Sweet, Sour, Salty, What?

This story won a 2007 IACP Bert Greene Journalism Award.

T he odd pairing of zucchini and grapefruit is featured on the menu of New York City restaurant wd-50, with noodlelike strips of squid and a smear of sour cream. And get this —the zucchini is raw and the grapefruit is dehydrated.

Why? They’re more bitter that way. “Raw zucchini is more bitter than cooked zucchini,” says chef Wylie Dufresne. When you dry grapefruit, “the flavors become more concentrated.”

Not the usual way of thinking about those flavors. And yet more American chefs are bringing bitter into their menus, playing with the taste in bold ways. Pino Maffeo of Boston’s Restaurant L grates intensely bitter, black dried dandelion root over lobster. Pastry chef Ben Roche of Chicago’s Moto restaurant spikes coffee ice cream with a chemical compound that’s sometimes used in cleaning solutions to stop people from accidentally drinking them.

Before you assume these are dishes destined for the graveyard of failed experiments, know this: Customers love them. “When they see [dandelion root] on the menu, I think their eye just skips to the next word,” says Maffeo. “But then they eat it, and go, ‘Holy cannoli, what is this?’”

It’s a major shift in American taste. We’ve historically preferred foods that are salty and sweet (extra points for fatty) and, unlike most other cultures, shied away from bitter things. Think of Italians and Campari, or the Chinese and bitter melon. Yet in the recent past, American chefs were afraid even to breathe the “b” word for fear a dish wouldn’t sell.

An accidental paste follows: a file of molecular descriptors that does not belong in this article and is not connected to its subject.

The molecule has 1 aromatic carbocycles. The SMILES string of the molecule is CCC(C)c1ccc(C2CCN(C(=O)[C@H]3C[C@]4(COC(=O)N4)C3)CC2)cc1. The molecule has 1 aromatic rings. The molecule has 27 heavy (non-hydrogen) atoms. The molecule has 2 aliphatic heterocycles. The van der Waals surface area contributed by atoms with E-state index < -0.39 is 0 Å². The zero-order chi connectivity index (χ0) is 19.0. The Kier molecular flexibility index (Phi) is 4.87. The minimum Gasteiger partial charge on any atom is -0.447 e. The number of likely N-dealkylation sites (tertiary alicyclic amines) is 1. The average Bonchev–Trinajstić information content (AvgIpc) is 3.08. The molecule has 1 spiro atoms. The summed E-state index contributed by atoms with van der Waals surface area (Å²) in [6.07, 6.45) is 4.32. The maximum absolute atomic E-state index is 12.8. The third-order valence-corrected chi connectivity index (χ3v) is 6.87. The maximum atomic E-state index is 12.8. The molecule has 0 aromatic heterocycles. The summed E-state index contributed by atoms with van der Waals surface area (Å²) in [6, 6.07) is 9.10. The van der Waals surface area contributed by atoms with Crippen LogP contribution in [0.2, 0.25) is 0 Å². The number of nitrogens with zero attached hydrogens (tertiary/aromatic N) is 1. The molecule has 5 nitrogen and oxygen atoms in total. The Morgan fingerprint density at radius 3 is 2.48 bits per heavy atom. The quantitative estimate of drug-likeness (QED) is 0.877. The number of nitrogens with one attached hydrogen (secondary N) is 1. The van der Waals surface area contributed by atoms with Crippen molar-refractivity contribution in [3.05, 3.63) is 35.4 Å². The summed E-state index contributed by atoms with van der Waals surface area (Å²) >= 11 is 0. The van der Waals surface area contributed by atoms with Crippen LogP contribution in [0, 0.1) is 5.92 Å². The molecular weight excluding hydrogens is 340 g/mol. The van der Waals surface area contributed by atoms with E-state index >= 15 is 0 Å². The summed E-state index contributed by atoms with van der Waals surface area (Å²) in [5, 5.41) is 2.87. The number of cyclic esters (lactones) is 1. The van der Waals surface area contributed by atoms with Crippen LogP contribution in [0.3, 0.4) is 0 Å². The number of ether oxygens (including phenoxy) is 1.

Pastry chef Ben Roche spikes coffee ice cream with a chemical compound used in cleaning solutions to stop people from accidentally drinking them.

“What are you going to say when you describe something like an artichoke?” asks Dufresne. “That it’s bitter and metallic tasting? The average-Joe diner isn’t going to say, ‘Oh yeah, I’ll take two of those!’”

The signs are everywhere. Curls of bitter radicchio have gone from rarefied plates 20 years ago at Da Silvano to the menu boards of McDonald’s. There’s a Starbucks on every urban block selling espresso to people who ten years ago pronounced it “expresso.” Remember when practically all our chocolate was milk, except for Hershey’s Special Dark? Now the more-bitter dark is the fastest-growing segment of the American chocolate market, with ultra-dark varieties containing upwards of 80 percent cacao selling briskly. The trend was so overwhelming that it spurred Hershey’s to acquire boutique dark-chocolate-maker Scharffen Berger two summers ago.

Likewise bitter beers. Microbrews are gaining market share faster than less bitter mass-market lagers like Budweiser and Miller. The biggest category of entries at the Great American Beer Festival, the largest competition for commercial craft brewers in the country, is now India Pale Ales, or IPAs. These bitter beers typically have between 40 and 60 IBUs (International Bitterness Units, the measure of how much isomerized alpha acid a beer contains). Budweiser has about 10.

The country that invented American cheese, the Frappuccino, Jell-O, and Wonder Bread is finally discovering its dark side.

An evolutionary start

Until fairly recently, scientists believed we tasted things in different areas of our tongue. According to this “tongue map,” bitter was experienced at the back. Although the tongue-map theory has been debunked (we use our whole tongue to taste everything), it’s still believed to be true that bitter, along with sweet, salty, sour, and umami, the Japanese word that translates, roughly, to “meaty,” are the only tastes that humans can detect. All other flavors are experienced primarily through aroma.

Bitter in the Kitchen

Here are some recipes that exemplify the use of bitter flavors.

Negroni
Start with this classic Campari cocktail and bitter will never seem bad again.

Fennel, Parsley, and Celery Salad with Preserved Lemon-Bitters Dressing